Gundis is a Kurdish word for “villagers” that, when spoken in the direction of someone of good humor, is taken as a playful jab at his country roots. Mehmet Duzgun and Mehmet Yavuz are the two villagers behind the Gundis in Lakeview, the city’s sole Kurdish restaurant. The “village” they come from is really a small city called Nusaybin within the province of Mardin on Turkey’s southern border with Syria, but they didn’t meet until five years ago, after they’d arrived in Chicago independently.
Both know what it’s like to work in restaurants, here and back in Turkey. Yavuz, in fact, married into a restaurant family, and consequently his father-in-law is the new restaurant’s executive chef. Juan Gonzalez isn’t Kurdish, obviously—and neither is his daughter, general manager Denisse Gonzalez-Yavuz—but he’s worked in kitchens in southern California and Mexico for nearly 30 years, and while he directs that experience toward getting his son-in-law’s restaurant off the ground, he has a handful of capable Kurdish-Syrians helping him in his kitchen, people who happen to have escaped the most horrifying world conflict of the decade.
Apart from its singular position in the city’s restaurant scene, the Gundis is a cross-cultural family business that wouldn’t have launched without the benefit of relatively welcoming immigration policies.
I asked Duzgun if the food at the Gundis was similar to Turkish food, and if Kurdish food was different in Syria, Iraq, and Iran. (It is.) Actually, what a lot of people think of as Turkish food, he told me, is really Kurdish food in origin. I don’t have the scholarly boots on the ground to affirm that, and while the food at the Gundis is familiar, it’s unlike what you’re probably used to from your average Turkish restaurant.
The restaurant itself doesn’t look like what you’d expect from a Turkish spot either. Sun-brightened at lunchtime, candlelit at dinner, it’s a modern-looking dining space that betrays no folkloric hints of its origins, save for a few simple black-and-white renderings of Mardin.
But some of the food is familiar in form and practice. You can start meals off (or linger indefinitely) with a basket of puffy Kurdish flatbread baked in the kitchen that morning. Dredge it through a sampling of conventional mezes: hummus; grilled calamari; chewy, salty slabs of blistering grilled halloumi; or a deposit of ezme, the tomato-and-pepper mince shot through with isot, aka Urfa biber. That’s the crushed, raisiny, crimson pepper that’s the power behind the slow-building sweet heat that characterizes much of this food, from the lentil soup to the fried potatoes.
You’ll taste it in the light, tomatoey broth that bathes a brimming bowl of mussels. It’s impossible to miss in the garlic-lemon-butter sauce that drenches a pile of snappy crustaceans, a lip-smacking preparation that seems like a lost cousin to New Orleans-style barbecue shrimp. For a cuisine that has its origins in landlocked regions, Kurdish food seems to have a way with seafood.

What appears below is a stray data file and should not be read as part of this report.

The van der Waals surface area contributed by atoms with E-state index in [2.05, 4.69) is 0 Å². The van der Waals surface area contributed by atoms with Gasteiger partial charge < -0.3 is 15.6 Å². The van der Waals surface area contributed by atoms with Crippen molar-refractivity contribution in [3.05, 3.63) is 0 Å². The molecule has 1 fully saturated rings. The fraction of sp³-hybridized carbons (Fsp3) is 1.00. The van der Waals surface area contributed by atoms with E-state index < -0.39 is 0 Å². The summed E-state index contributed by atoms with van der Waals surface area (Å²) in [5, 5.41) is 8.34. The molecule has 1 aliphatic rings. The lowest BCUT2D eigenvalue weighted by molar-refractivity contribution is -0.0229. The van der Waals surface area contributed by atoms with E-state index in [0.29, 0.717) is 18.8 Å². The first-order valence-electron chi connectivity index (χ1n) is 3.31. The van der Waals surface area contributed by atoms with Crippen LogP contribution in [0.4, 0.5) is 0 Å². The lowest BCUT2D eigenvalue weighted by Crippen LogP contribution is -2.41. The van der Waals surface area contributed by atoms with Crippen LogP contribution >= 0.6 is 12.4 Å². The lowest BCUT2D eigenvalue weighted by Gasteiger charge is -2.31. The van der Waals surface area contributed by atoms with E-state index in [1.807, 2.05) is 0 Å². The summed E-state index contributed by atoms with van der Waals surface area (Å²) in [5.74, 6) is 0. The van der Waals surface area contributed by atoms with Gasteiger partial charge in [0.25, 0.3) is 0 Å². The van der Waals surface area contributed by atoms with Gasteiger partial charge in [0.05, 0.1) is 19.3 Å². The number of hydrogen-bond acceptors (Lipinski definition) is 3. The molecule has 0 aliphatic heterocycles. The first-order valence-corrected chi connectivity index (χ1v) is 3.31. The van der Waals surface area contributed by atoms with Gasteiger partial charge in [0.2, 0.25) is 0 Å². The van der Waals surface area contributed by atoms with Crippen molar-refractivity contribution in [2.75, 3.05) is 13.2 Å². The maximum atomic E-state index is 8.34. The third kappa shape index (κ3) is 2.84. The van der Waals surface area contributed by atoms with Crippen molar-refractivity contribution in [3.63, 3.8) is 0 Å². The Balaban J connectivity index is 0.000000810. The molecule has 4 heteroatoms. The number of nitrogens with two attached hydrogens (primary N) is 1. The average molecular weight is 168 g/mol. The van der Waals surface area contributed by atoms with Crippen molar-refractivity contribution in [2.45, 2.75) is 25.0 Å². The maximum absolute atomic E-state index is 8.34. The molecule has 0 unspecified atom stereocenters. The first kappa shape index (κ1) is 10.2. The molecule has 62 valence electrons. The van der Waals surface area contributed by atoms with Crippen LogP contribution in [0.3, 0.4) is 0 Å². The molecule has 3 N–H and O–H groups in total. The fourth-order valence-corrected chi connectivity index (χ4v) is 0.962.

But not as much as it does with lamb, which appears among the main courses a half-dozen times, including a few visually striking preparations like the sac tawa, a sizzling circular steel plate piled with stir-fried meat, peppers, and tomatoes, a presentation much smaller than the traditional version, which can be large enough to accommodate nine or ten eaters. Lamb crowns the Mesopotamia, a monolithic mound of meat and rice doused with gravy. And it’s also at the core of the Mardin special, a signature dish of the region, featuring tender braised meat that forms the core of a fried-eggplant-wrapped sphere surrounded by oppositional deposits of tomato sauce, yogurt, parsley, and pickled cabbage. It’s a dramatic dish almost as sumptuous as a tomato-based stew, also named for the regional capital, that rests on a pile of what appears to be a thick, chunky baba ghanoush. In Mardin the eggplant element is called bajane brasti and (both here and there) it’s spiked with kaşar cheese (what some of us might recognize as kasseri), which lends a surprising and delicious sharpness to this old standby.
Meaty dishes abound on the Gundis’s menu—kebabs, steak, cheese-stuffed chicken breast—but a handful of vegetable-based mains are just as substantially satisfying. There’s a slick stew of eggplant, banana peppers, tomato, and onions on a raft of mashed potatoes. Similarly, tirsik features eggplant, carrots, bell peppers, and rice spiked with more isot.
Desserts include assorted Kurdish cookies, the flanlike caramelized milk pudding known in Turkish as kazandibi, and a Western innovation: thin crepes, stuffed with goat cheese and drizzled with syrup, that the kitchen has dubbed “Kurdish baklava.”
The latter all figure into weekend brunch, which is something of a production at the Gundis, with florid pancakes and scrambles and a showstopping spread meant for two, featuring feta and kaşar cheese, olives, fruit jams, honey, butter, sesame butter, fried cheese rolls, eggs, french fries, and bread.
A liquor license enables the restaurant to serve a few basic beers and wines (something not frequently encountered in Kurdistan), but Kurdish and Turkish teas and coffees should be axiomatic with any sit-down at the Gundis. If by chance you’re nursing a hangover, a tall, bracing glass of purple şalgam, made from salted red carrots and accented with fermented turnip, will hit the spot.
The Gundis is a small door in Lakeview opening onto a part of the world where most of us have never been. The food that’s come through it is something to embrace. v